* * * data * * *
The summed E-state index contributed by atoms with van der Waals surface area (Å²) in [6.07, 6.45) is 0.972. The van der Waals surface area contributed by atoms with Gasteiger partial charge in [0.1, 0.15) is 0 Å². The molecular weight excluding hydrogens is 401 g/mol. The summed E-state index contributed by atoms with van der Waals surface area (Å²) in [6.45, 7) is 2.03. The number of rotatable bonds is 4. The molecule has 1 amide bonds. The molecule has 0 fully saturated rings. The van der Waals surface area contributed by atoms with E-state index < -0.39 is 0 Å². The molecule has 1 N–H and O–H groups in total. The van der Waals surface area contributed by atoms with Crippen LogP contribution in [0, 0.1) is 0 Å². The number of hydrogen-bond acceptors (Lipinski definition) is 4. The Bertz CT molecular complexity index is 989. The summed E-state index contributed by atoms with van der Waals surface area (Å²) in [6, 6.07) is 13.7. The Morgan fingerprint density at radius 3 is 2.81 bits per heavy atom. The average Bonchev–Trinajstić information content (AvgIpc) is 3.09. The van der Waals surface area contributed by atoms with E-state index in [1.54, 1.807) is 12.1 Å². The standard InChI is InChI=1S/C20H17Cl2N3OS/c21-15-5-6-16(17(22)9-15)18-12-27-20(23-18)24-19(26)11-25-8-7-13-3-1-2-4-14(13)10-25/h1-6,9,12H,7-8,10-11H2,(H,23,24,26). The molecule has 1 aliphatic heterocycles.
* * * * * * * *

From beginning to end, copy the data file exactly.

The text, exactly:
The summed E-state index contributed by atoms with van der Waals surface area (Å²) in [6.07, 6.45) is 0.972. The van der Waals surface area contributed by atoms with Gasteiger partial charge in [0.1, 0.15) is 0 Å². The molecular weight excluding hydrogens is 401 g/mol. The summed E-state index contributed by atoms with van der Waals surface area (Å²) in [6.45, 7) is 2.03. The number of rotatable bonds is 4. The molecule has 1 amide bonds. The molecule has 0 fully saturated rings. The van der Waals surface area contributed by atoms with E-state index < -0.39 is 0 Å². The molecule has 1 N–H and O–H groups in total. The van der Waals surface area contributed by atoms with Crippen LogP contribution in [0, 0.1) is 0 Å². The number of hydrogen-bond acceptors (Lipinski definition) is 4. The Bertz CT molecular complexity index is 989. The summed E-state index contributed by atoms with van der Waals surface area (Å²) in [6, 6.07) is 13.7. The Morgan fingerprint density at radius 3 is 2.81 bits per heavy atom. The average Bonchev–Trinajstić information content (AvgIpc) is 3.09. The van der Waals surface area contributed by atoms with E-state index in [1.54, 1.807) is 12.1 Å². The standard InChI is InChI=1S/C20H17Cl2N3OS/c21-15-5-6-16(17(22)9-15)18-12-27-20(23-18)24-19(26)11-25-8-7-13-3-1-2-4-14(13)10-25/h1-6,9,12H,7-8,10-11H2,(H,23,24,26). The molecule has 1 aliphatic heterocycles.